Target announced a number of initiatives to improve its omnichannel delivery and fulfillment services for customers as it continues to feel the heat from Amazon and other major competitors in retail and ecommerce.
Among the changes announced were expansion of free two-day delivery, as well as a significant expansion of its curbside pickup service. Hundreds of thousands of online SKUs will now be eligible for free two-day shipping, with no minimum for Redcard (Target credit card) members and $35 for non-members. CEO Brian Cornell has said that Target is working on making two-day shipping the norm for all ecommerce orders.
Target’s curbside program is expanding to nearly 1,000 of its 1,822 domestic stores. It was tested last fall in Minneapolis-St. Paul, which led to a 10% increase in week-over-week orders. This option has proven popular at Sears as well, especially for larger items.
Cornell talked about how Target is aiming to further blur the physical/digital divide in a fourth-quarter call with analysts.
“Our stores fulfill more than two-thirds of our digital orders,” he said. “So now if I’m sitting at my desk and I order something from target.com, but I pick it up on my way home, does it make sense to call it a digital transaction? Or if I buy a patio set with my phone while I’m sitting on the store display model, is that a digital sale? Our finance folks would say yes. I can tell you, our guests could care less and our technology teams are working hard to create new tools to completely erase that line altogether.”
As for same-day shipping, boosted significantly with December’s acquisition of Shipt, the program is available at 400-plus Target stores across the Southwest and in the Twin Cities, with plans to include all major U.S. markets by the 2018 holiday season.
“Just eight weeks after (the Shipt acquisition) we began offering millions of guests the ability to shop online for more than 50,000 items across groceries, essentials, electronics baby and more, and have those products delivered that same day,” COO John Mulligan told analysts. “We are rolling into new markets almost every week.”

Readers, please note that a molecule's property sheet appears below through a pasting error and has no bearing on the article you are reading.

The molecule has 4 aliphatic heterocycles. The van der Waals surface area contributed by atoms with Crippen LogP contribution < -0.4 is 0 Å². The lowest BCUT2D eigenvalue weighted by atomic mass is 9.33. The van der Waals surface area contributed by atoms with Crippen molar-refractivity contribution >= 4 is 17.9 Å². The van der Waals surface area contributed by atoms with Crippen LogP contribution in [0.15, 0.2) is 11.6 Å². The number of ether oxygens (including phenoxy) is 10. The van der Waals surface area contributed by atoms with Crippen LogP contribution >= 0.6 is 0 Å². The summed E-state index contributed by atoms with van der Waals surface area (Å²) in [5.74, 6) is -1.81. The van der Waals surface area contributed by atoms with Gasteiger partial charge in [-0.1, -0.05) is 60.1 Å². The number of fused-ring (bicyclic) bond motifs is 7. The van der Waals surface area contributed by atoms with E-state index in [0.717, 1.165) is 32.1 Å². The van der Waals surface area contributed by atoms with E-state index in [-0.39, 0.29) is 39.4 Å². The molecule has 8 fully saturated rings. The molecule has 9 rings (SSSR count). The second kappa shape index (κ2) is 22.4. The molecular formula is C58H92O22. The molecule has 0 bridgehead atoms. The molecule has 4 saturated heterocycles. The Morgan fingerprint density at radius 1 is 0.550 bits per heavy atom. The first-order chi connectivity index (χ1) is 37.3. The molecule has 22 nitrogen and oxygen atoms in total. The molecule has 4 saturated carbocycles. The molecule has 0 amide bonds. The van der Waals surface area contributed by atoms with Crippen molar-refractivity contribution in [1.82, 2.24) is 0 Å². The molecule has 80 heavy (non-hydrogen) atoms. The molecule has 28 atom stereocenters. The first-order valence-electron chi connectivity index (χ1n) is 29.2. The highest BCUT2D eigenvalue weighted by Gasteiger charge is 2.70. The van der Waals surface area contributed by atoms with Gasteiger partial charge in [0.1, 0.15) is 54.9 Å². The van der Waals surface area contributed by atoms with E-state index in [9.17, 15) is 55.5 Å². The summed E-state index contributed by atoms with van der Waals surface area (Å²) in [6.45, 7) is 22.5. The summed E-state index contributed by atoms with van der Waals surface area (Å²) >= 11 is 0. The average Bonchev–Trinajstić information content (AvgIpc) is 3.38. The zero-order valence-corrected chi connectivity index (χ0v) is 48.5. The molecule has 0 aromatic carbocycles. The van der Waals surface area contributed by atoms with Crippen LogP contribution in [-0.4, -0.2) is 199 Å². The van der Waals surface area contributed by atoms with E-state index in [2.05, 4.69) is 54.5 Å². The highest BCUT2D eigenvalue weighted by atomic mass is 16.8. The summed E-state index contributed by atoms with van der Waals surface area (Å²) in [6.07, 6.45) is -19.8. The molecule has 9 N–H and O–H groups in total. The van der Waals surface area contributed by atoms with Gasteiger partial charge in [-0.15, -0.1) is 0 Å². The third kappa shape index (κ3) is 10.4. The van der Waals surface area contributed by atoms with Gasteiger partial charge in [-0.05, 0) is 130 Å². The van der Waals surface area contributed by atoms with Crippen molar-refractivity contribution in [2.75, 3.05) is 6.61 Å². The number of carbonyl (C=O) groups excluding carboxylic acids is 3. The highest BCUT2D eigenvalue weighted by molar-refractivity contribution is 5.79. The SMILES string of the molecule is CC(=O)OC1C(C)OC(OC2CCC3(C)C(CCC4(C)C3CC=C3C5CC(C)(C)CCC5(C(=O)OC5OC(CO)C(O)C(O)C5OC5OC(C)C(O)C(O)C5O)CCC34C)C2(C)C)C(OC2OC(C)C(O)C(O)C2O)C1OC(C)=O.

Target is also expanding a new program that lets customers buy in store and have the item shipped home the same day. Launched from four Manhattan stores, it will be offered this spring in 25 more New York locations this spring, reaching all five boroughs by end of the year. It will also roll out in other markets including Boston, Chicago, San Francisco and Washington, DC.
“It’s quick and efficient and it’s all possible, because the technology we acquired from Grand Junction last year,” Mulligan said. “The platform assigns every order to the most logical local carrier, which is what allows us to efficiently scale the service beyond a single store or market.”
For the quarter, Target’s sales increased 10% from $20.7 billion to $22.8 billion, helped by an extra week in the quarter compared to 2016. Earnings per share were $1.37, down from $1.45 in the prior year. The company also reported a 3.6% bump in comparable sales, and a 29% increase in ecommerce comps. Still the results fell short of analysts’ expectations and the stock took a hit.